Nine new titles in Scots have been awarded funding by the Scots Language Publication Grant. Funded by the Scottish Government and administered by Scottish Book Trust, the Scots Language Publication Grant was created by the Scots Language Resource Network to support Scots publishers and to encourage Scots writers.
Applications were assessed by a panel with expertise in Scots and publishing, including a writer and representatives from Creative Scotland, Education Scotland and Publishing Scotland.
The successful titles are:
Burds in Scots by Hamish MacDonald (Scotland Street Press)
The Complete Works of William Soutar by William Soutar (Tippermuir Books)
Daisy On the Outer Line by Ross Sayers (Cranachan)
Deep Wheel Orcadia by Harry Josephine Giles (Stewed Rhubarb)
The Itchy Coo Book of Hans Christian Anderson by Itchy Coo (Black and White Publishing)
The Last Berry by Susi Briggs (Curly Tale)
Modern Makars by Irene Howatt, Ann Macinnon and Finola Scott (Tapsalteerie)
Roads to Nae Wye by Christie Williamson (Luath)
Wheen by Stuart Paterson (Chapman)
The Scots Language Publication Grant provides assistance for publishing new work (including translated texts), reprinting existing historical or culturally significant work, and also effective marketing and promotion of existing and new work.
Scots Language Resource Network
The Scots Language Publication Grant is administrated by The Scots Language Resource Network, which meets twice a year to discuss the coordination and publication of new and existing resources (online and in print) that support speakers, readers, writers, teachers, learners and students of Scots. It currently includes representatives from the following organisations:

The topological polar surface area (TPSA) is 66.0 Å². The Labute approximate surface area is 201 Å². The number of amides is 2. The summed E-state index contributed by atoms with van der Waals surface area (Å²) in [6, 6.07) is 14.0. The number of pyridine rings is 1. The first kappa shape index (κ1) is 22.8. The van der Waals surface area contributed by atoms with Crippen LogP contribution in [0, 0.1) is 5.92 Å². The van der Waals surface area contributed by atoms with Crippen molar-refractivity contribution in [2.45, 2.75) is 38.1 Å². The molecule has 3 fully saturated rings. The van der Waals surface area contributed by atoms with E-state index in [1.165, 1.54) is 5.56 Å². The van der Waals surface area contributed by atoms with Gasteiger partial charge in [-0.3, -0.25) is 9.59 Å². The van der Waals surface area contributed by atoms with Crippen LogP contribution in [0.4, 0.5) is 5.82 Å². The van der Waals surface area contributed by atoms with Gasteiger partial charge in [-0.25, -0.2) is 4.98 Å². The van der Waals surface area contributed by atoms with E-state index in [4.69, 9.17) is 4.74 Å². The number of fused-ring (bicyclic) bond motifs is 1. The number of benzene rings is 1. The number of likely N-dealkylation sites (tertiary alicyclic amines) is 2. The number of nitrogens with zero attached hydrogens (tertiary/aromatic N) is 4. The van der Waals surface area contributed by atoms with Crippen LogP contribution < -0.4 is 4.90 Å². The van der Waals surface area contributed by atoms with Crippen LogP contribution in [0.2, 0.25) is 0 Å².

The Scottish Government is to start developing a School Library strategy this Autumn.
The news was confirmed in a recent response letter to the Public Petitions Committee regarding the ongoing petition by Duncan Wright, Trustee of Chartered Institute of Library and Information Professionals in Scotland (CILIPS),asking for a strategy as part of his ‘Save Scotland’s School Libraries’ campaign.
LAS welcomes the positive news and encouraging step forward in the Scottish Government’s response, which states:
“SLIC (Scottish Library Information Council) will lead the development of the strategy in collaboration with key partner organisations. The strategy will build upon the work undertaken by SLIC with Education Scotland to develop and integrate librarian-focused guidance into the main ‘How Good Is Our School 4’ (HGIOS4) whole school self-evaluation framework.
“Development and engagement on the strategy will begin in the autumn, following the publication of the new HGIOS4 guidance on school libraries.
“It is important that the aims, objectives and content of the strategy are developed in a collaborative way.
“The engagement to develop the strategy will therefore include all key stakeholders, including the Chartered Institute of Library and Information Professional in Scotland (CILIPS) and the Association of Directors of Education in Scotland (ADES).
“The aim is for the final strategy to be agreed and published ahead of the 2018/19 school year. The detailed timetable for the work will be developed and agreed with SLIC during the course of summer 2017. Officials will also contact CILIPS and the petitioner himself in order to clarify the timetable and the process to develop the strategy.”